China’s Yangtze River shrinks as heatwave and drought threaten crops

Ships sail on the Yangtze River near Badong, 100 km (62 miles) from the Three Gorges Dam in Hubei province August 7, 2012. REUTERS/Carlos Barria/File Photo

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SHANGHAI, Aug 15 (Reuters) – Regions that depend on the Yangtze, China’s longest river, are to deploy pumps and cloud-seeding rockets as a long drought depletes water levels and threatens crops, and that a heat wave is expected to last another two weeks.

The middle and lower reaches of the Yangtze have faced temperatures above 40 degrees Celsius (104 degrees Fahrenheit) over the past month, with experts blaming climate change-induced variations in the subtropical Western Pacific High, a determinant major summer weather throughout East Asia.

As the fall harvest is threatened, the Ministry of Agriculture has deployed 25 teams to key regions to take measures to protect crops, the Shanghai government’s Guangming Daily newspaper reported.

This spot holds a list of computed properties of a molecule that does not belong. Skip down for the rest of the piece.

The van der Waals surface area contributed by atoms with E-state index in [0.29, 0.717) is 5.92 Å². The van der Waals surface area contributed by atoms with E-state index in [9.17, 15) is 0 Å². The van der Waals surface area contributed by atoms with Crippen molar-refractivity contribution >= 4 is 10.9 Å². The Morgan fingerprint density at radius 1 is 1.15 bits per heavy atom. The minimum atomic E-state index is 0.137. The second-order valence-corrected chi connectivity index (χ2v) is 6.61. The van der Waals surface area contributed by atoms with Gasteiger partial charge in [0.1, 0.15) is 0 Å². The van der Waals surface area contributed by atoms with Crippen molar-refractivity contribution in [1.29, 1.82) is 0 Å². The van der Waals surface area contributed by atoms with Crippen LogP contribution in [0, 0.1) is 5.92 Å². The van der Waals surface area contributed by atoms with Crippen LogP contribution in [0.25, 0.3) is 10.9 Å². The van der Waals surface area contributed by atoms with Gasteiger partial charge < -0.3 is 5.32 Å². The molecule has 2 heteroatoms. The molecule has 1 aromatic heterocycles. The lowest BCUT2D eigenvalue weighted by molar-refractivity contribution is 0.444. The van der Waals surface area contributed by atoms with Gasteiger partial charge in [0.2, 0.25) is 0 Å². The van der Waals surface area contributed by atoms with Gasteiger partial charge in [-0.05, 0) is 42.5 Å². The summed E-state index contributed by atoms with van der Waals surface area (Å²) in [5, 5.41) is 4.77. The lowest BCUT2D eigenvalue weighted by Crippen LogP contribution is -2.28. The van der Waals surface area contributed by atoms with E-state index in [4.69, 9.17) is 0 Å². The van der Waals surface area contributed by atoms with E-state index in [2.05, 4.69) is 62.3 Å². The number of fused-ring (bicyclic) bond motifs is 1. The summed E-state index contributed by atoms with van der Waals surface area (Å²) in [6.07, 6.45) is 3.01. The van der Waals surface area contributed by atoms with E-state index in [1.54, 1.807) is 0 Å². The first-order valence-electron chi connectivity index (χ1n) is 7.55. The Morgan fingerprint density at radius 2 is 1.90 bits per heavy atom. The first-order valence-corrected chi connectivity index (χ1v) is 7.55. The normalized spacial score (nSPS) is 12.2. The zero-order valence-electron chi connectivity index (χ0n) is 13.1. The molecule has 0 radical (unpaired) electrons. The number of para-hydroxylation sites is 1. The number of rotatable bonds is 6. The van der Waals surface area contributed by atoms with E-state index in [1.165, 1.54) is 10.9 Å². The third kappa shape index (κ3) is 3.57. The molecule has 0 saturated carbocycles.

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The heat wave is expected to last another two weeks, making it the longest continuous period of extreme temperatures since records began in 1961, experts from China’s National Climate Center told the official Science and Technology Daily on Monday.

Rainfall in the Yangtze River drainage area fell about 30% in July and is 60% below normal in August, with the river’s tributaries “significantly below” historic levels, according to the Water Resources Commission. Yangtze River water.

Poyang Lake in central China’s Jiangxi Province, which plays a major role in regulating the Yangtze’s water flows in summer, has shrunk to levels normally seen in the winter dry season after a drop in 50% of the rains in July.

Villages that depend on water from the lake have been forced to deploy pumps to irrigate the paddy fields, media reported.

In the sprawling southwestern municipality of Chongqing, facing its second hottest summer since records began in 1961, 900 missiles were made available in an attempt to ‘sow’ the clouds and cause rain, media reported.

Other regions have launched their own weather modification operations.

China normally releases water from the Three Gorges Reservoir to relieve drought on the Yangtze, but flows downstream are half the level a year earlier, official data showed.

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Reporting by David Stanway

Our standards: The Thomson Reuters Trust Principles.

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